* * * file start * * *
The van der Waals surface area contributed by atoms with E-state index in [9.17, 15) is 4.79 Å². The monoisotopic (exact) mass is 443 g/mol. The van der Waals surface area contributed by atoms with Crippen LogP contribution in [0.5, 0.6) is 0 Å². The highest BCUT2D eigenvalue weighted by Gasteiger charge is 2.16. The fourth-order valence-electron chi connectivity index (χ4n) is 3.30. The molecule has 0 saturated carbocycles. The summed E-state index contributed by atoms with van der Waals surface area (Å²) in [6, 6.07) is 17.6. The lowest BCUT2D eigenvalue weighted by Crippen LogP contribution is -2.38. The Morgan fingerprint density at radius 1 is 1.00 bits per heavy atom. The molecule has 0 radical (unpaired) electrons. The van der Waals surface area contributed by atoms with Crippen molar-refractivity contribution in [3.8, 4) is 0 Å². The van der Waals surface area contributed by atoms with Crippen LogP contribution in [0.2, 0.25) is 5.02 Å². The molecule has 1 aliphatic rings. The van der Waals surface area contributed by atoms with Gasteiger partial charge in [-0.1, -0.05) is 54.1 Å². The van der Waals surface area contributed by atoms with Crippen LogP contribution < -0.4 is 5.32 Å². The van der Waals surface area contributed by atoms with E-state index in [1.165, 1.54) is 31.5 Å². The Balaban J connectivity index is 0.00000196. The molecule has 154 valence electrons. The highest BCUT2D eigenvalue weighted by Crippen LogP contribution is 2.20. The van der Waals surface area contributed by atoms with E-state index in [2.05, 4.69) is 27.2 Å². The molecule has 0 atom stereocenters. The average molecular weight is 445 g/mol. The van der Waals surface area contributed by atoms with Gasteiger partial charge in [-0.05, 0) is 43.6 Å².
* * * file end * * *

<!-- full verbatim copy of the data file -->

The van der Waals surface area contributed by atoms with E-state index in [9.17, 15) is 4.79 Å². The monoisotopic (exact) mass is 443 g/mol. The van der Waals surface area contributed by atoms with Crippen LogP contribution in [0.5, 0.6) is 0 Å². The highest BCUT2D eigenvalue weighted by Gasteiger charge is 2.16. The fourth-order valence-electron chi connectivity index (χ4n) is 3.30. The molecule has 0 saturated carbocycles. The summed E-state index contributed by atoms with van der Waals surface area (Å²) in [6, 6.07) is 17.6. The lowest BCUT2D eigenvalue weighted by Crippen LogP contribution is -2.38. The Morgan fingerprint density at radius 1 is 1.00 bits per heavy atom. The molecule has 0 radical (unpaired) electrons. The van der Waals surface area contributed by atoms with Crippen molar-refractivity contribution in [3.8, 4) is 0 Å². The van der Waals surface area contributed by atoms with Crippen LogP contribution in [0.2, 0.25) is 5.02 Å². The molecule has 1 aliphatic rings. The van der Waals surface area contributed by atoms with Gasteiger partial charge in [-0.1, -0.05) is 54.1 Å². The van der Waals surface area contributed by atoms with Crippen LogP contribution < -0.4 is 5.32 Å². The van der Waals surface area contributed by atoms with E-state index in [1.165, 1.54) is 31.5 Å². The Balaban J connectivity index is 0.00000196. The molecule has 154 valence electrons. The highest BCUT2D eigenvalue weighted by Crippen LogP contribution is 2.20. The van der Waals surface area contributed by atoms with E-state index in [2.05, 4.69) is 27.2 Å². The molecule has 0 atom stereocenters. The average molecular weight is 445 g/mol. The van der Waals surface area contributed by atoms with Gasteiger partial charge in [-0.05, 0) is 43.6 Å².